I’ve been really digging the Seinfeld Productivity Method. Basically you build habits by not breaking a chain of days you successfully did that habit. What you’re building (through guilt) is discipline, and it’s awesome.
Maybe “guilt” is a little heavy handed, but when you see that chain of days you’ve been exercising and today you don’t feel like exercising what do you do? Do you break the chain? Hell no! You get off your ass and exercise. The same goes for any other habits you’re trying to build; writing, programming, practicing something, etc. There is a lot of debate about the best way to keep track of your chain, but I’ve been enjoying lift.do which has a web app and mobile app. (And if you want to give me props, here is my profile.
At the root of this habit building is an emphasis on discipline over motivation. Motivation is a feeling that comes and goes. When you don’t feel like doing something you don’t do it. When you have discipline you do the thing whether you feel like it or not. It’s all about making a little bit of progress every day and learning to do the work because it needs to be done, not because you feel motivated.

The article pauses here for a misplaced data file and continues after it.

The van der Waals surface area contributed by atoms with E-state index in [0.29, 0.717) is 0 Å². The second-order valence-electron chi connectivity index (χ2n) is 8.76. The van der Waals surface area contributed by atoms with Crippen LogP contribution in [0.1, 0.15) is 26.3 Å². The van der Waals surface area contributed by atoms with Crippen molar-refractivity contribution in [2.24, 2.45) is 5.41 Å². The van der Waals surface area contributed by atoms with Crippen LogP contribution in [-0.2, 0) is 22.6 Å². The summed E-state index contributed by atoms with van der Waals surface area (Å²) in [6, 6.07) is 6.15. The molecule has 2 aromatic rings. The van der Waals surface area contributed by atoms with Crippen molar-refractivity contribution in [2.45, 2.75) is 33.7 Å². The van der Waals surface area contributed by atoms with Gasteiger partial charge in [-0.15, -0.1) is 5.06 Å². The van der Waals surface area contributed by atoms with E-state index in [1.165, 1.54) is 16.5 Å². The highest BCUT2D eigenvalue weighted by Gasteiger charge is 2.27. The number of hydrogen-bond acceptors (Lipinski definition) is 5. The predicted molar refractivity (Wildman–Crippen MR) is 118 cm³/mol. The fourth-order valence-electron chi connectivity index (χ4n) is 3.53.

You don’t have to make monumental progress every day. It’s about a lot of small progress adding up to real improvement over time. I can hear the naysayers (because I was one) saying “You’re tracking meditating; but you only meditate for one minute?” Correct! And after a year I will have meditated for 365 minutes (over six hours!) by utilizing a small amount of discipline whereas when I relied on motivation I meditated for 0 minutes (approximately zero hours!) If you’re keeping score: 365 minutes is greater than 0 minutes.
It’s not that motivation is worthless, but it is fleeting. Discipline is king for long term improvement. If you want to learn a new skill, improve a relationship, hone an existing skill, write, draw, play music, learn a language, or anything else, then practice deliberately a little bit every day.
Motivation lets you roll up your sleeves and spend a whole Saturday cleaning the garage.
Discipline makes you put things away after you use them so the garage is always clean.